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State coalition says free trade pacts hurting Nebraskans

(Friday, Sept. 26, 2003 -- CropChoice news) -- Robert Pore, Grand Island (Nebraska) Independent, 09/24/03:

Several Nebraska farm, labor and environmental groups have formed a coalition to fight free trade agreements that would impact state jobs and family farms and ranches.

The Coalition for Fair Trade Not Free Trade includes United Steel Workers of America Local 286, Nebraska Farmers Union, Nebraskans For Peace, Communications Workers of America Local 7470, International Brotherhood of Electrical Works Local 2366 and Sierra Club.

According to Laura Krebsbach of the Sierra Club, the coalition was formed over concerns that the General Agreements on Trade and Services (GATS) and the Free Trade Area of the Americas (FTAA) will have devastating effects on jobs, the environment, family farmers and local control. The GATS and FTAA are a continuation of the North American Free Trade Agreement (NAFTA) and will include all the nations of the northern hemisphere except Cuba.

She said the FTAA agreements will cover agriculture, services, investments, government procurement, market access, intellectual property rights, subsidies, anti-dumping and countervailing duties, competition policy and dispute settlements.

"If passed by Congress, it will usher in an all-out race to the bottom, in which companies seek out developing countries with the lowest labor costs and least restrictive environmental laws," Krebsbach said. "We will see wholesale attacks on the laws that protect our health, environment, working conditions and food safety, just to name a few. A law like Nebraska's I-300, our anti-corporate farming ban, could be challenged as a trade barrier.

Local zoning laws on where hog confinements can be located could be challenged, as well as workers' rights to a safe working place."

According to Wayne Fiedler with the United Steel Workers of America Local 286, since NAFTA took effect in 1993, Nebraska has lost 4,325 jobs. He said free trade agreements currently being negotiated by U.S. trade representatives could further erode jobs in the state.

Since July 2000, 2.7 million manufacturing jobs have been lost as the result of either layoffs or outsourcing of work to cheaper foreign labor markets, according to a recent article in U.S. News and World Report. According to the article, it's estimated that in the next 15 years, $136 billion in wages will move from the United States to other countries.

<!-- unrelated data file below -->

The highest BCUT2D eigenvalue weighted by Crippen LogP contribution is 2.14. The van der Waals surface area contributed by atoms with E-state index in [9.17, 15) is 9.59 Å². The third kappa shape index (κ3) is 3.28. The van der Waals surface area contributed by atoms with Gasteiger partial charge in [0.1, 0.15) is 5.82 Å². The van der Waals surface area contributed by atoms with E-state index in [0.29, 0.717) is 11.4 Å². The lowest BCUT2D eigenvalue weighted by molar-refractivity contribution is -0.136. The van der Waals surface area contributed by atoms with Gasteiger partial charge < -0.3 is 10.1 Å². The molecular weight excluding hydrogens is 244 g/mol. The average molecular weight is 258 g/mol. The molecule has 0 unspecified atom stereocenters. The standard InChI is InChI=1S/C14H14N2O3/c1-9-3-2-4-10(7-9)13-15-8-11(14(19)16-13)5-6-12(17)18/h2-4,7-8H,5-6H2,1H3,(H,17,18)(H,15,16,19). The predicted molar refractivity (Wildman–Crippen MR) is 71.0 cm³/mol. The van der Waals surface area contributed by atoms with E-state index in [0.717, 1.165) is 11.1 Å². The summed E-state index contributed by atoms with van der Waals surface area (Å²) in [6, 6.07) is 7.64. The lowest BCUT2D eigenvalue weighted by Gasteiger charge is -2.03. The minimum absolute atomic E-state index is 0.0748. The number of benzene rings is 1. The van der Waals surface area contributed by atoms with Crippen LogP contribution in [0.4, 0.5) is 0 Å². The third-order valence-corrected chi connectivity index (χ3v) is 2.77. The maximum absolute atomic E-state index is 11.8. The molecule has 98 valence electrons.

"Free trade should not come at the expense of good paying jobs in the United States," Fiedler said.

John Hansen, president of the Nebraska Farmers Union, said free trade agreements have not raised standards of living for family farmers and ranchers. Rather, they have dragged them down.

"We have seen a collapse of domestic agricultural prices and we are averaging more than $16 billion per year less for the six primary crops in marketplace values, export volume hasn't increased, export value has collapsed, and the balance of ag trade is now 55 percent," he said.

According to a recent report from economists at Purdue University, the United States could be importing more food than it exports by 2007.

"In my opinion, our trade negotiators are giving away the store because everything that they do is based out of their free trade philosophy," Hansen said. "How much corn will I have to raise and sell at a loss before it somehow magically equals a profit?

"The process and the standards both reflect special interests using governmental power to achieve special advantage over the overall interests of people. Current U.S. trade policy is a race to the bottom. It is up to us as citizens to demand a better process, and better standards."

Source: http://www.theindependent.com/stories/092403/new_freetrade24.shtml